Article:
Could Israel's 'Fauda' Be Television's Next 'Homeland'?

Israeli television has made some major contributions to the global television market in recent years. Shows such as “B’Tipul” and “Hatufim” have achieved worldwide acclaim, either in their original formats or as their Emmy award-winning adaptations, “In Treatment” and “Homeland.”

Now, attention has turned toward “Fauda,” the first Israeli political action drama series to bring the real-life complexities of the Israeli-Palestinian conflict to the TV screen. To date it has been screened in Israel only, but the first two episodes have been premiered at events and film festivals in the United States. The show has just been renewed for a second season, and it could very well be the next Israeli TV sensation to hit international screens.

Its depiction of the tensions of war and the frailty of human life in the Middle East has gripped its domestic audience to the extent that a critic writing in the Israeli daily Yediot Aharonot referred to it as “more than a television event, ‘Fauda’ is also a political event…. It is authentic, honest.”

The show’s plot treads what appears to be a very fine line between fiction and reality, though every one of its 12 episodes opens with a disclaimer informing the viewer that “’Fauda’” is a fictional series and is not based on reality. The portrayed events are pure fiction.” It is not difficult to see why this is necessary.

The series tells the story of an elite undercover unit of combat soldiers known as the mista’arvim, in which officers are trained in the culture and customs of Palestinians in order to carry out covert military operations. The team is trying to hunt down a notorious Hamas terrorist, Abu Ahmad (played by Hisham Suliman), also known as the Panther, whom they thought to be dead. Yet he is alive and living underground in the West Bank.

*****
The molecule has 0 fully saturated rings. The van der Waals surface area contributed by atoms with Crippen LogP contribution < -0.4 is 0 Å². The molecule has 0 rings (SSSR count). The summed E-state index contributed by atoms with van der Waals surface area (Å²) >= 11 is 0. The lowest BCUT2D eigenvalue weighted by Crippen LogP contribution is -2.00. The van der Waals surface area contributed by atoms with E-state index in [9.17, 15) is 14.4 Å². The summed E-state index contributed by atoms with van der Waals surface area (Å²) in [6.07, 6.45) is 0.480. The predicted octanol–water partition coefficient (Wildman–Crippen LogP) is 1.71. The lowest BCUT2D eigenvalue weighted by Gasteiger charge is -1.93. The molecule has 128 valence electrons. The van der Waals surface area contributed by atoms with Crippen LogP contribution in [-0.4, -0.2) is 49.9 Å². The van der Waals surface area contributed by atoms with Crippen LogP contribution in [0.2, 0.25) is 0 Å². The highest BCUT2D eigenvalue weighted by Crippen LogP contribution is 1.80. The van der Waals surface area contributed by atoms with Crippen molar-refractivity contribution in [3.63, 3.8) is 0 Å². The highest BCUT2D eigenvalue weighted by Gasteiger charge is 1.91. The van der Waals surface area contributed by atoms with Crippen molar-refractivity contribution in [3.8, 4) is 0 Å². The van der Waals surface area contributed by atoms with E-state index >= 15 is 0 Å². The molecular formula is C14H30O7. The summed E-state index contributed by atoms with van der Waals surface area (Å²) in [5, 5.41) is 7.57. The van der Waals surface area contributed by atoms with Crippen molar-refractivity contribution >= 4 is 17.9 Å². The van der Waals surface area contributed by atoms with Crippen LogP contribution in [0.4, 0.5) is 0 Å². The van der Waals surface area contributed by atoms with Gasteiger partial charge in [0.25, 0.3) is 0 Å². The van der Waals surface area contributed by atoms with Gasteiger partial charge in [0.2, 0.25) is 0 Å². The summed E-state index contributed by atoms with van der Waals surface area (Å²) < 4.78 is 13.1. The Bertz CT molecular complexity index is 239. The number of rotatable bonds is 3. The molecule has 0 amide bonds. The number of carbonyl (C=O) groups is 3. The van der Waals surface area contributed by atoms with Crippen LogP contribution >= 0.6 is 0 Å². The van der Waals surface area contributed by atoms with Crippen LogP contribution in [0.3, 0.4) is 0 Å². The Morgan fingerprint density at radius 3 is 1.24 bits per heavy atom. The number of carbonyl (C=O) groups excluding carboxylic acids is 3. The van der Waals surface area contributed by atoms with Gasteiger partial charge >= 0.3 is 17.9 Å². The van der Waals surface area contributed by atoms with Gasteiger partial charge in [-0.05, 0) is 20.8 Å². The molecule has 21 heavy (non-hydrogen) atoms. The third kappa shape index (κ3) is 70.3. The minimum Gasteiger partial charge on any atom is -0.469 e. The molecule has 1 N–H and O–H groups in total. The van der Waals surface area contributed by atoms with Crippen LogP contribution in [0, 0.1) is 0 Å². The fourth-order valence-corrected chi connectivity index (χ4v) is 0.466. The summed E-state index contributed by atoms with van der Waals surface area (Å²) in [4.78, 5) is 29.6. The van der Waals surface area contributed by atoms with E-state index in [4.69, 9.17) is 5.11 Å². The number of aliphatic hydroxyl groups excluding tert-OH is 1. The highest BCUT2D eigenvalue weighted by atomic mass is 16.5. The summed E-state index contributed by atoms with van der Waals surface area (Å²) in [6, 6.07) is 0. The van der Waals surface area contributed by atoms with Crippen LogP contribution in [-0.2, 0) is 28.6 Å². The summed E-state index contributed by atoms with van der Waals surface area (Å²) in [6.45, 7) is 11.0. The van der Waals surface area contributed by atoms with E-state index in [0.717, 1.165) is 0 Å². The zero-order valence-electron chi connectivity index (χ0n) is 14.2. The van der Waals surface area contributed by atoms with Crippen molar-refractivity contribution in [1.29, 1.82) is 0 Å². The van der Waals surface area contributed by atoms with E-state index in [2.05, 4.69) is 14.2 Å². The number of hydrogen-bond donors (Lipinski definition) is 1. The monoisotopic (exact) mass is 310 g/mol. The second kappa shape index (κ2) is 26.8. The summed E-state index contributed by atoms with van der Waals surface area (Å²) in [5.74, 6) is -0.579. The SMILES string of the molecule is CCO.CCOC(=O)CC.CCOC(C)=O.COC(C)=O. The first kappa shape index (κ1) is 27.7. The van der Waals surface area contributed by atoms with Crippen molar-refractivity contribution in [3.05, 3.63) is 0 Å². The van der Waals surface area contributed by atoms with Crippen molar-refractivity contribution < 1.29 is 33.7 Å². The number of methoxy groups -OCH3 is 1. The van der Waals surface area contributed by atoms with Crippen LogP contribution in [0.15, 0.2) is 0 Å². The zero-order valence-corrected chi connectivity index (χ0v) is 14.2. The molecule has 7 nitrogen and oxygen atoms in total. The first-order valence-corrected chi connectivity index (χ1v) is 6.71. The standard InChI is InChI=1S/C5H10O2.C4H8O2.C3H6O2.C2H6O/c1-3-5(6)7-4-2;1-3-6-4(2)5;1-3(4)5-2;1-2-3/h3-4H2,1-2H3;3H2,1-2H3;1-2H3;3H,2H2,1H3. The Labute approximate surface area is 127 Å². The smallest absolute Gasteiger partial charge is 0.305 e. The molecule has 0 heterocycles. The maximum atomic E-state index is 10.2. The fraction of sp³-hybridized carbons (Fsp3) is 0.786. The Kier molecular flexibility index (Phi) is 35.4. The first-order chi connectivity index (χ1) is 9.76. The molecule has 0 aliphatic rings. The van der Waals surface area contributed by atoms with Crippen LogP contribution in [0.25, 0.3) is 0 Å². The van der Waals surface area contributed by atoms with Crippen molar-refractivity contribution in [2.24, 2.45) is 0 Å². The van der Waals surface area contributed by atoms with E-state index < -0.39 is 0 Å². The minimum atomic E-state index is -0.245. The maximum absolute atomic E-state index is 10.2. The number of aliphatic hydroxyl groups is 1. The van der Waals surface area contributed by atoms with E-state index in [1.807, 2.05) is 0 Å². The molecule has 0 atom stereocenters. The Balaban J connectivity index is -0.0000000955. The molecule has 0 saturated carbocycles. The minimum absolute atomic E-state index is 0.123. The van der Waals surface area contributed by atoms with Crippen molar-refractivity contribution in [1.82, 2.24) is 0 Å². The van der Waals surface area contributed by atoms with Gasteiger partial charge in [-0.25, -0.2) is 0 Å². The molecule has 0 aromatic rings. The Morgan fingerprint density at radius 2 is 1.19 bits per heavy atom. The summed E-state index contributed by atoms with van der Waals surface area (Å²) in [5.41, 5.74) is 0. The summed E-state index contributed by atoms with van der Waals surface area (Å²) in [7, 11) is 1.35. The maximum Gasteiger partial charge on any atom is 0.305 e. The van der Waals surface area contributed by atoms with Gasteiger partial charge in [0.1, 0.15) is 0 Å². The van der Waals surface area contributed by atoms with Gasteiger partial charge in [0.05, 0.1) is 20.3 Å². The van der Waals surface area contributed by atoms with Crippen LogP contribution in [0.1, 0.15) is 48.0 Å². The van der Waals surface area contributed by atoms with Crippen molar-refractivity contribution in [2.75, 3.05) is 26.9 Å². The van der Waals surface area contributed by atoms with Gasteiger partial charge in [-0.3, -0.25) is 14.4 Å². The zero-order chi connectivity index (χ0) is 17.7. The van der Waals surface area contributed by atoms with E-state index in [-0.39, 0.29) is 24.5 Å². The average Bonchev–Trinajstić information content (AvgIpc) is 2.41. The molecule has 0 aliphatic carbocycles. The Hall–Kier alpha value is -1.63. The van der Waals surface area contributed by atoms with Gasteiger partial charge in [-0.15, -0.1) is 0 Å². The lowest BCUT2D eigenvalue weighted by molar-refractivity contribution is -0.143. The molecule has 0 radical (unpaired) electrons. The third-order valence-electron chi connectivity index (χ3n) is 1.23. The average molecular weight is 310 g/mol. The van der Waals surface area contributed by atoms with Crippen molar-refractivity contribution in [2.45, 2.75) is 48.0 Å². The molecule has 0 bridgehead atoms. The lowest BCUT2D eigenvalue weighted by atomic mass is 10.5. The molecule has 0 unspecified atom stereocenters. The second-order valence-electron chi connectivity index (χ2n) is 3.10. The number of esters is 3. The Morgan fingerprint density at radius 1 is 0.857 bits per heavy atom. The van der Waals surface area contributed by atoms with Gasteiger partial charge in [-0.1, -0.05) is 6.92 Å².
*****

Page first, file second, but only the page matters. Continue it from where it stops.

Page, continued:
Fauda means “chaos” in Arabic, but it also became an important word for activities in the West Bank and Gaza between 2000 and 2007, when the region was considered to be a fauda area. More specifically, it is a code word that defines a situation in which the true identity of the undercover unit has been discovered and they need to abort their mission immediately.

Since “Fauda” went on the air in Israel in February on the YES cable channel, the program seems to have caused a national televisual epidemic. Critics from both the political left and right have lauded the series. The response has surprised and even shocked its creators.

“It took over, really. It was all over the TV networks, the Internet, the newspapers and on radio talk shows. Everyone was discussing ‘Fauda,’” said co-creator, journalist and leading Middle East analyst Avi Issacharoff. Both he and creator and actor Lior Raz, who also stars in the show, believed that few people would watch a TV show about the Israeli-Palestinian conflict. It felt especially risky, since the show aired only six months after the end of the last Gaza conflict, Operation Protective Edge, which took place in the summer of 2014.

But “Fauda” seems to have struck a chord. From religious settlers and people living in development towns to Palestinians in the West Bank and Gaza, “it got everyone,” Issacharoff said.

Fauda” is unique in that it exposes both sides of the Israeli-Palestinian conflict. This is the first time that an Israeli TV drama has depicted the lives of terrorists as people with wives and children.

“Everyone can relate to someone or something in this show,” Raz said. “We’re talking about the price of the war here. Both sides. Everyone pays the price for their actions.” Indeed, Nasrin, Abu Ahmad’s wife (played by Hanan Hillo), points out: “What’s the difference? In the end one lives and one dies. Right?”